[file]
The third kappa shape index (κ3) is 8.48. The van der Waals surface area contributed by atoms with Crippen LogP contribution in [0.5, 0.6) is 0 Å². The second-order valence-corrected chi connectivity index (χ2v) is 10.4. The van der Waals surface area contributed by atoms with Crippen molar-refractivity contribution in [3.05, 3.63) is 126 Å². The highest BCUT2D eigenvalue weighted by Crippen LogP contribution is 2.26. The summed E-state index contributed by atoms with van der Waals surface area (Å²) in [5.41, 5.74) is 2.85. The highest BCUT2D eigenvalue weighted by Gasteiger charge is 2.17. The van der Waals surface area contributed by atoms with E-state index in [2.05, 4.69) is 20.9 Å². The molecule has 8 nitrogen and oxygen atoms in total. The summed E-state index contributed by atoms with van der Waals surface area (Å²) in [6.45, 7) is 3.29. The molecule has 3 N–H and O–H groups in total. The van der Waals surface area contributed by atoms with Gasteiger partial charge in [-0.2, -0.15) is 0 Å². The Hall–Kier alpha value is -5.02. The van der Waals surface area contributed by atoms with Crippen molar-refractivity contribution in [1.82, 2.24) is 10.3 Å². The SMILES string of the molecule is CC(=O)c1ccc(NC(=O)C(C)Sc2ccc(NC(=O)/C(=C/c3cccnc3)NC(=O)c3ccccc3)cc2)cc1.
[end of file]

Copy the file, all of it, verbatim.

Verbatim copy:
The third kappa shape index (κ3) is 8.48. The van der Waals surface area contributed by atoms with Crippen LogP contribution in [0.5, 0.6) is 0 Å². The second-order valence-corrected chi connectivity index (χ2v) is 10.4. The van der Waals surface area contributed by atoms with Crippen molar-refractivity contribution in [3.05, 3.63) is 126 Å². The highest BCUT2D eigenvalue weighted by Crippen LogP contribution is 2.26. The summed E-state index contributed by atoms with van der Waals surface area (Å²) in [5.41, 5.74) is 2.85. The highest BCUT2D eigenvalue weighted by Gasteiger charge is 2.17. The van der Waals surface area contributed by atoms with E-state index in [2.05, 4.69) is 20.9 Å². The molecule has 8 nitrogen and oxygen atoms in total. The summed E-state index contributed by atoms with van der Waals surface area (Å²) in [6.45, 7) is 3.29. The molecule has 3 N–H and O–H groups in total. The van der Waals surface area contributed by atoms with Gasteiger partial charge in [-0.2, -0.15) is 0 Å². The Hall–Kier alpha value is -5.02. The van der Waals surface area contributed by atoms with Crippen molar-refractivity contribution in [1.82, 2.24) is 10.3 Å². The SMILES string of the molecule is CC(=O)c1ccc(NC(=O)C(C)Sc2ccc(NC(=O)/C(=C/c3cccnc3)NC(=O)c3ccccc3)cc2)cc1.